Our Grant Aerona 3 air to water heat pump is rated at 9.1kWh output with a COP of 2.66 (water at 55C, air at 7C). It uses R410A refrigerant and is accompanied by a 200 litre Grant Monowave cylinder. The underfloor pipework and individual room thermostats are JG Speedfit. This review is as much about Grant’s service network as about the performance of the pump itself.
As a caveat, experience suggests that any problems with a heat pump or underfloor heating system could be as a result of:
- Poor design/specification of the overall system
- Incorrect installation of the specified system
- Heat pump is the wrong one for the job
- A fault with any part of the system
If performance is not up to expectations it can be very difficult to identify if it is one or a combination of the factors listed above.
Our pump was installed at the end of 2016 as part of a ground-up restoration and extension of a 1,500sqft Cotswold stone cottage. The property is electric only, massively insulated, double glazed, has LED lighting, and underfloor heating on the ground and first floors. The pump sits next to an outbuilding (also with underfloor heating) about 20 feet from the house, with an insulated underground conduit carrying the flow and return pipework.
The heat loss calculations for the MCS scheme were done by www.heat-engineer.com. They estimated an annual energy usage for space heating and hot water of 14,800kWh, with a SPF of 3.56. In reality, this estimate proved (initially at least) to be overly pessimistic. In the 12 months to March 2019, it was 11,811kWh (total electricity usage), but by December 2020 it had risen to 15,000kWh. I have no explanation for this.
The air source heat pump runs quietly enough and for four years it did so without incident. Our installer (no longer MCS registered) omitted to register the installation with Grant – something that I was not aware of until more than a year later. I only rectified this after three years when I commissioned the first service.
The control panel (unless I am missing something) does not tell you the power consumption and heat output of the pump. I’ve always taken regular (now daily) meter readings, but these are of our total electricity usage. It was these numbers that eventually led me to realise that our usage had been climbing steadily. That, and irritation of not always having hot water in the morning, prompted me to get a service.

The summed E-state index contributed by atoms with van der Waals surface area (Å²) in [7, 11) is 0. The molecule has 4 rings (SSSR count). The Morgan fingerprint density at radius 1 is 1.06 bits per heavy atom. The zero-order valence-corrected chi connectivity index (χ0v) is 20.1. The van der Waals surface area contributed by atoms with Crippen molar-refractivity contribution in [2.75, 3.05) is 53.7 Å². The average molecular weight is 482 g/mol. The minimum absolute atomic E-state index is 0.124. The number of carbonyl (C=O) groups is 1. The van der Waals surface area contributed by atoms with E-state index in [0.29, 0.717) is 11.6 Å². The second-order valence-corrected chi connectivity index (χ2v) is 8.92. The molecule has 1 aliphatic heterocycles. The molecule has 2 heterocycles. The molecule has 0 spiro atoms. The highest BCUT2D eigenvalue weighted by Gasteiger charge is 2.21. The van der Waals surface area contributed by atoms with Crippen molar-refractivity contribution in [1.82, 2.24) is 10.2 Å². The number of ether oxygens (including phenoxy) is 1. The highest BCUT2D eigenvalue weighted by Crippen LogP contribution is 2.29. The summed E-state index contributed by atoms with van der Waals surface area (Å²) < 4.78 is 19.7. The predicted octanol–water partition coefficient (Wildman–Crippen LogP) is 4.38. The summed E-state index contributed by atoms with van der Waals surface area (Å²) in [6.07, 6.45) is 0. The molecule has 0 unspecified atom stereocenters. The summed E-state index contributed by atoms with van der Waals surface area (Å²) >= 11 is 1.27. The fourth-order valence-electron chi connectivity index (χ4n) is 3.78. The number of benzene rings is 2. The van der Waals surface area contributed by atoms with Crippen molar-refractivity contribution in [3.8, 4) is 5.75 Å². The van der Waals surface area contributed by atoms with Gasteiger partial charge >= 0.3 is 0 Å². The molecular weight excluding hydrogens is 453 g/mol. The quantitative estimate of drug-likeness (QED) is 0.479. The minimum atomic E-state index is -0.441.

Grant has a list of approved engineers on its website. One was booked for October 2020. They arrived, took the covers off, prodded around, and said it was OK. I was told the pressure gauge on the heating expansion vessel was broken as it read zero. I subsequently discovered this was wrong; it read zero because there was (and still is) no pressure.
Shortly after their visit the pump stopped working and we saw an error code on the control panel. The engineer returned, reset it and left. It stopped again and after a further visit he said that I (why not him?) would have to contact Grant. I spoke to Grant and discovered that the code meant the main PCB had blown. By now I had decided not to use this engineer again but told them to order and fit a new PCB. This took about two weeks to arrive and it fixed the pump. But there was still no pressure in the expansion vessel and the occasional lack of hot water.
Come January 2021, our daily power consumption peaked at 105kWh on January 8, and averaged 79kWh daily for the month. The house remained warm (set at 19C, 24/7) but the water would not heat. This was the coldest weather in four years and the air temperature was well below freezing for several days. At one point I switched the pump off for a day (the house kept warm) as I envisaged my bank account being drained by the unstoppable electricity usage. This episode has led me to question whether the pump can work efficiently at all below 0oC.
Following the cold spell another engineer was called, from the Grant list, to look at the system. He was more knowledgeable and asked some sensible questions, but spent most of his time getting to understand the installation. He marked up the various components, as a reminder, with an indelible pen. Several attempts were made to restore pressure to the expansion vessel, via the filling loop, but the pressure always fell back to, and is still at, zero.
Power usage is again at a sensible level (ie. less than in the same period last year) but this seems to be mostly due to mild weather in February and March. Hot water is still not guaranteed. It is clearly somewhat, but not exactly, related to air temperature.
I have looked at the Grant engineer list again and now realise that neither of the two used so far are MCS registered. Neither does new installations. I’m tempted to try a third engineer from the list who I see is MCS registered. I still want to fix the outstanding problems (unreliable hot water, no pressure in the expansion vessel and excessive power consumption in sub-zero temperatures).
Watch this space.